The cookie revolution hit my training world in the late 1990s, about 20 years after I started in obedience training in the local 4-H program. By then, I was out of college and showing my shelties, Jess and Connor.
Terri Arnold was the first seminar presenter I saw who used food. Terri’s methods tempered prong collars with cookies, a concept my brain struggled with. Why bother with the cookies if you were going to pop the dog on a prong collar anyway?
I understood (or thought I did) the concept of teach the behavior, then after a reasonable amount of time, during which I was to assume the dog had “learned,” I was to correct for failure to comply. As trainers, we were still strictly encouraged to never let the dog “get away” with anything. I guess the dogs were going to take over the world if they “got away” with something.
I went to seminars, trained and showed my dogs, had success and failure and finished my first OTCh. I watched multiple trainers use the same methods, all with varying results. I started teaching classes and had the eye-opening experience that I could tell students exactly how to do something and they’d come up with at least 5 different variations on theme, none of which were what I’d told them to do.
The purely positive movement arrived in this area some time during Jamie’s career, in the early 2000s. It was all about the cookie. I went to a Patti Ruzzo seminar. Patti was all cookie, all the time. I
liked the concept but how could this work? What were you supposed to do
if the dog did something wrong? What if he didn’t give a hoot about
getting the cookie? I felt like I was missing something but I learned to
cram hot dogs and string cheese in my mouth like a crazed chipmunk and
how to spit food for my dogs to catch.
Clickers came on the scene about then, too. At first, I wasn’t impressed. I saw a bunch of cookie-waving, clicker-clicking trainers who started in beginners classes and several years later, were still in beginner classes with dogs who showed no concept of having been trained to do anything but eat cookies.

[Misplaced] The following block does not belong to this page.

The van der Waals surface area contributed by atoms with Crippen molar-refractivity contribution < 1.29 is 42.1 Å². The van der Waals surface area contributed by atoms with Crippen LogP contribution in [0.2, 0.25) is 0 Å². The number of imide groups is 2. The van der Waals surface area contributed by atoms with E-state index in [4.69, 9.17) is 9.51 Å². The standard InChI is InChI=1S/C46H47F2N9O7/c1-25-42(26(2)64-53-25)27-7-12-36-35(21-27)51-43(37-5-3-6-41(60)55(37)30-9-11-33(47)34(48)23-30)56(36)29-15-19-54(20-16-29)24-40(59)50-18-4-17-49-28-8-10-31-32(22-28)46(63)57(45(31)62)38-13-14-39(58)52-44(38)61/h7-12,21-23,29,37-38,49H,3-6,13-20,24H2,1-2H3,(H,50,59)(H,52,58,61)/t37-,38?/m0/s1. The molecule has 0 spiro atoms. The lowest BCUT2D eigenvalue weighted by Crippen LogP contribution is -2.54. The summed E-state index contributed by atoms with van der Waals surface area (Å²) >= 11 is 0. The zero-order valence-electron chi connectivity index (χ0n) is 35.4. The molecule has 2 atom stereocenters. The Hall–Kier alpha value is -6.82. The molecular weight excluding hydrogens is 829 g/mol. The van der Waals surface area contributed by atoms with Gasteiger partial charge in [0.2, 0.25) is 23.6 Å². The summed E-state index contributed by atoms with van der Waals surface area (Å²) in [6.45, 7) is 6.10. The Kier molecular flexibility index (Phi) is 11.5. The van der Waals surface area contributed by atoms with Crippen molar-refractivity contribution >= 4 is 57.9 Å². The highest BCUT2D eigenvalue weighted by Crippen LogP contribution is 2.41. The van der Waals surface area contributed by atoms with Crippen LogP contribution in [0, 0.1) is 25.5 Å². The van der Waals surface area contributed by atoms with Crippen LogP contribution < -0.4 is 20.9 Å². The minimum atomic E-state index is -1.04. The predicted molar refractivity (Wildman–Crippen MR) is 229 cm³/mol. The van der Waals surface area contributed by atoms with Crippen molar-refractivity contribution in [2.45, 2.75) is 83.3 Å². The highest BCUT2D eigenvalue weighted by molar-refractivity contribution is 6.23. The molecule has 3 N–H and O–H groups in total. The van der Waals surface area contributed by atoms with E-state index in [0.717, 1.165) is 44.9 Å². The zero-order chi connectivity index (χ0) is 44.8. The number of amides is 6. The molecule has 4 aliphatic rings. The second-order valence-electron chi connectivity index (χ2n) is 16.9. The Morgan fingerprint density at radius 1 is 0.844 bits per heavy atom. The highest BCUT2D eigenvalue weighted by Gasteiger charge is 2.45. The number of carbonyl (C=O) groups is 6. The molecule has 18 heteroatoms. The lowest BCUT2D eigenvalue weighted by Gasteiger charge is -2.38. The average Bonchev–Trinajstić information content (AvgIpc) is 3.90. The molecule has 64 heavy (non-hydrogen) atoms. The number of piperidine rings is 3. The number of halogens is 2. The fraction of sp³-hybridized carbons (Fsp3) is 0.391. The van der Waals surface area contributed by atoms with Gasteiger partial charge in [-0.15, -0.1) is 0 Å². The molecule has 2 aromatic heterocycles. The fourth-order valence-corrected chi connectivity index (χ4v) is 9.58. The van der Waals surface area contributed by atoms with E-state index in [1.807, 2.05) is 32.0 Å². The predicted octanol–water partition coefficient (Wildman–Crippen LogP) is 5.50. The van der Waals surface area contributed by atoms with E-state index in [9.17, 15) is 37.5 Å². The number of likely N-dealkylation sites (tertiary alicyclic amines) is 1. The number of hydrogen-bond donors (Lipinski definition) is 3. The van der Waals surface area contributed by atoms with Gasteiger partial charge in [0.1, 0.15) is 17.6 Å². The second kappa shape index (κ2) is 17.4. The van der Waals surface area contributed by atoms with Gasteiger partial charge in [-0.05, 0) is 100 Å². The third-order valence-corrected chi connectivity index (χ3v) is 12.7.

Cookies were used as bribes to get and maintain the dog’s attention. In fact, we taught the dog to LOOK AT THE COOKIE. Talk about taking the handler out of the equation! With the cookies, the dogs were attentive and accurate workers. Without the cookies to maintain an illusion of engagement, the dogs wandered off with little interest in interacting with their owners, let alone the ability to perform formal exercises under any sort of ring pressure.
BUT . . I also saw some trainers building fast, happy retrieves under distractions without ear pinches and teaching pretty heeling without repeated collar pops. Did they correct? Yes - but the corrections had changed. This was a huge epiphany. You COULD train without force and it DID work, but only if the trainer had a clear understanding of what they were doing and was in it for the long run - “positive” training was not a quick-fix that could be applied by throwing cookies at a problem. There were no magic cookies.
Corrections themselves were no longer the emotional, negatively charged power trips that forced the trainer to physically and mentally dominate the dog in order to make him obey. The trainer no longer approached training with the attitude of “gotta show the dog who’s boss.” They weren’t called “corrections” any more, either, because of all the poisonous baggage attached to the word. I don’t know what they’re called now but the “C” word still raises all sorts of alarms and red flags.
Tomorrow: engagement, play and letting Phoenix drive the bus.